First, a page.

Kidneys function to cleanse the body of waste products and regulate the amount of water and electrolytes in the blood. In patients with kidney failure  dialysis helps do this, but watching what you eat and drink and following your doctor’s advice about taking medicines are very important. The following information will focus on the dialysis part of your treatment.

Kidney failure is generally irreversible. One option is to have a kidney transplant, but recipients of a transplant usually undergo some form of temporary dialysis. Dialysis is currently practiced in two forms: hemodialysis and peritoneal dialysis.

Peritoneal dialysis is conducted through a Tenckhoff catheter (small tube) surgically placed in the abdomen. Dialysis fluid is introduced into the abdomen, allowed to remain for several hours, and then drained away thus removing the body’s waste products.

In hemodialysis, blood is removed through a needle and cleansed by running it through a dialysis machine. The blood is returned to the body through a second needle. You and your nephrologist should discuss the treatment options and together decide which is the best course for you.



Hemodialysis requires access to the blood flowing inside the blood vessels so it can be withdrawn and cleansed. However repeated needle puncture is very hard on veins and arteries so the following surgical techniques create an area that can be used for repeated blood access:

AV Fistula
One method is the creation of an arteriovenous fistula. In this technique an artery and a vein are sewn together. Arteries carry blood at high pressure away from the heart into every part of the body. Veins collect blood and carry it at low pressure back to the heart. Attaching the artery to the vein causes the vein to balloon out as high-pressure blood flows directly into it from the artery. About six weeks later, the vein grows tougher and thicker. This fact, plus the increased size, make the vein ideal to use for hemodialysis access.

Central Vein Catheter
While still in the hospital, most people undergo hemodialysis using a catheter placed into a large vein in the neck region. Since the catheter is placed directly into the circulatory system, it may provide a route for infection and is not a long- term solution. Central Venous Catheters (CVCs) in place longer than two to three months may lead to complications such as vein narrowing or clotting. Long-term hemodialysis patients will need other, longer-lasting solutions.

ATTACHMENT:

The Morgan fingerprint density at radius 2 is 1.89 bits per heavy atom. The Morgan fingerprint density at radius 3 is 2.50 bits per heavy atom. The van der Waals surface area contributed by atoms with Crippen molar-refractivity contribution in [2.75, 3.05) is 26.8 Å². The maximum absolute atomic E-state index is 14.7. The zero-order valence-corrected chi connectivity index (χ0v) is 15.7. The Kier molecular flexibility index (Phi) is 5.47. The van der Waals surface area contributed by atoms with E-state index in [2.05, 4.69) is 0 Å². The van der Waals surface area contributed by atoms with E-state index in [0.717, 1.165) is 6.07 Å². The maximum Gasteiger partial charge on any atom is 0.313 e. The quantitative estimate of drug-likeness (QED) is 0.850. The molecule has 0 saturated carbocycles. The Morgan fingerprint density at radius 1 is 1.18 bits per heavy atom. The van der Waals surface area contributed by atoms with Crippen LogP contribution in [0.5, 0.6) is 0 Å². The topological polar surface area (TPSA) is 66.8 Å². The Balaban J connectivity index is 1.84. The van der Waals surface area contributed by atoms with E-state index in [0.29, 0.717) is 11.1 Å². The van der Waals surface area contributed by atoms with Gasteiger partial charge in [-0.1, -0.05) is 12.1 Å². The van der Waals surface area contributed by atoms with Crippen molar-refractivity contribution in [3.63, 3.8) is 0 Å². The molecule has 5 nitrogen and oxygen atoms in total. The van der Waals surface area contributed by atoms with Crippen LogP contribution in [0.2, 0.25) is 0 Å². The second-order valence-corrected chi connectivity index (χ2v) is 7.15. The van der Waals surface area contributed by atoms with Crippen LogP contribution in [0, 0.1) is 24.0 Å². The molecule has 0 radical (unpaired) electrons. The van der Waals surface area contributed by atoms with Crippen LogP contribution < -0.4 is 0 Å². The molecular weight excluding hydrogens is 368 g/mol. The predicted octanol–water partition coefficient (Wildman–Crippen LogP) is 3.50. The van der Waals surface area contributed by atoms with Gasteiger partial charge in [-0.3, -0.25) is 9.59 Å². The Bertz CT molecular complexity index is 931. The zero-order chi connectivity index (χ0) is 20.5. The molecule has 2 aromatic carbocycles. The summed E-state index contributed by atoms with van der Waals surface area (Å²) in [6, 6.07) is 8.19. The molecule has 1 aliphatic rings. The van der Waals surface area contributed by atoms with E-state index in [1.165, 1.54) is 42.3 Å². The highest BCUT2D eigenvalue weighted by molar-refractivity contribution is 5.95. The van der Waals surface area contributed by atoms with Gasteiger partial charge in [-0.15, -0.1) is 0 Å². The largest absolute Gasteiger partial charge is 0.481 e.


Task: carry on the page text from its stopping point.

AV Graft
The AV graft consists of synthetic tube implanted under the skin, connecting between the artery and the vein, and providing needle placement access for dialysis.

Please click below to continue reading about AV Graft.

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  • Never touch the area where the needle is to enter after skin disinfection or during dialysis.
  • Never wear tight sleeves, watches, or bracelets over your graft or fistula.
  • Never carry heavy loads against or on the graft or fistula (like purses or shopping bags), sleep on it or have blood pressure taken in the same arm.
  • Never use your graft or fistula for routine blood tests (except during a dialysis session) or intravenous drug treatments.


  • Always make sure your arm is washed and clean before each dialysis session.
  • Always follow your doctor’s recommendations for maintaining your diet, taking your prescription medicines and exercising regularly.
  • Always apply light pressure to stop bleeding after the dialysis needles are removed. Have the nurse / technician check to make sure bleeding has stopped before you leave the dialysis center.
  • Always vary needle puncture sites. Follow a “puncture plan” for advancing needle punctures along the length of the graft before going back to a previous site.

To help you get the most out of your treatment, here are some tips on how to spot trouble early and to protect your graft or fistula:

An infection is a very serious condition. Be sure to keep the area surrounding the graft or fistula clean and always disinfect the puncture site. If a needle puncture site has persistent swelling and redness or any drainage, call your doctor.

Do not use a graft or fistula for anything but your dialysis treatments. Your graft or fistula should not be used for blood samples (except during a dialysis session) or intravenous drug treatments.

Maintain your diet and exercise per your doctor’s instruction. You will feel better and the blood vessels that are your lifelines will be more likely to remain functional.

A spreading bruise under the skin after the dialysis needle is removed probably means that the bleeding has not stopped. Seek the assistance of your doctor to halt the bleeding.

A hard knot with black and blue discoloration (figure to right) in any one area of the graft may mean that repeated needle puncture has damaged part of the graft wall. This will need to be repaired. Never allow repeated puncture in the same spot on the graft.

Do not compress the graft or fistula with tight clothing, bracelets or watches because blood flow might be stopped. Similarly, do not rest a heavy load against it, like a bag of groceries, or sleep on it. And do not have your blood pressure taken in the arm with the graft or fistula because the pressure cuff may stop blood flow.

What are the warning signs that a doctor’s care may be needed?

  • Swelling, redness, pus drainage or fever may indicate infection.
  • A spreading bruise after completion of a dialysis session may indicate graft bleeding under the skin.
  • A pulsating hard knot felt under the skin may indicate graft damage because of repeated needle puncturing in the same place.
  • Coldness, numbness, aching or weakness of the hand may indicate that not enough blood is getting to the hand (this is not a common problem).
  • No vibration (bruit or thrill) from the graft or fistula may mean blood has stopped flowing through it.